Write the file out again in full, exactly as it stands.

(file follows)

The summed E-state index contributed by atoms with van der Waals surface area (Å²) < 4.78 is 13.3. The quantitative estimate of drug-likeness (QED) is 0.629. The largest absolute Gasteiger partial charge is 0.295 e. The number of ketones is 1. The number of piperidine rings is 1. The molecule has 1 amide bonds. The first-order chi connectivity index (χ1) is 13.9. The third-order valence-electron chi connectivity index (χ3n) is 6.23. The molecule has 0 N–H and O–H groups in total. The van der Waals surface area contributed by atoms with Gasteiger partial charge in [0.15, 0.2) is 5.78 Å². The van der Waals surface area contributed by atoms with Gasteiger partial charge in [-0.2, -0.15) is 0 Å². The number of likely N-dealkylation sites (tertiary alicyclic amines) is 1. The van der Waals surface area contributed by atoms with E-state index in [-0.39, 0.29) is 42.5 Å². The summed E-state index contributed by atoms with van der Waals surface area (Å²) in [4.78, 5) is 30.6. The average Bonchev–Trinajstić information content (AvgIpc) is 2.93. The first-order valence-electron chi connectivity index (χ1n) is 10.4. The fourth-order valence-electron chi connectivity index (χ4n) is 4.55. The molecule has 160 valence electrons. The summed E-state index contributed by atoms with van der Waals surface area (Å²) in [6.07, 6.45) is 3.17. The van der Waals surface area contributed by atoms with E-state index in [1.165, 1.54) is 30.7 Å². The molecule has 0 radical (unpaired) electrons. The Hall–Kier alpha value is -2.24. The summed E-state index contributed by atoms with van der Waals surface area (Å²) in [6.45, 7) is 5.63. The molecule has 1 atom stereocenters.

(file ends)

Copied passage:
The summed E-state index contributed by atoms with van der Waals surface area (Å²) < 4.78 is 13.3. The quantitative estimate of drug-likeness (QED) is 0.629. The largest absolute Gasteiger partial charge is 0.295 e. The number of ketones is 1. The number of piperidine rings is 1. The molecule has 1 amide bonds. The first-order chi connectivity index (χ1) is 13.9. The third-order valence-electron chi connectivity index (χ3n) is 6.23. The molecule has 0 N–H and O–H groups in total. The van der Waals surface area contributed by atoms with Gasteiger partial charge in [0.15, 0.2) is 5.78 Å². The van der Waals surface area contributed by atoms with Gasteiger partial charge in [-0.2, -0.15) is 0 Å². The number of likely N-dealkylation sites (tertiary alicyclic amines) is 1. The van der Waals surface area contributed by atoms with E-state index in [-0.39, 0.29) is 42.5 Å². The summed E-state index contributed by atoms with van der Waals surface area (Å²) in [4.78, 5) is 30.6. The average Bonchev–Trinajstić information content (AvgIpc) is 2.93. The first-order valence-electron chi connectivity index (χ1n) is 10.4. The fourth-order valence-electron chi connectivity index (χ4n) is 4.55. The molecule has 160 valence electrons. The summed E-state index contributed by atoms with van der Waals surface area (Å²) in [6.07, 6.45) is 3.17. The van der Waals surface area contributed by atoms with E-state index in [1.165, 1.54) is 30.7 Å². The molecule has 0 radical (unpaired) electrons. The Hall–Kier alpha value is -2.24. The summed E-state index contributed by atoms with van der Waals surface area (Å²) in [6.45, 7) is 5.63. The molecule has 1 atom stereocenters.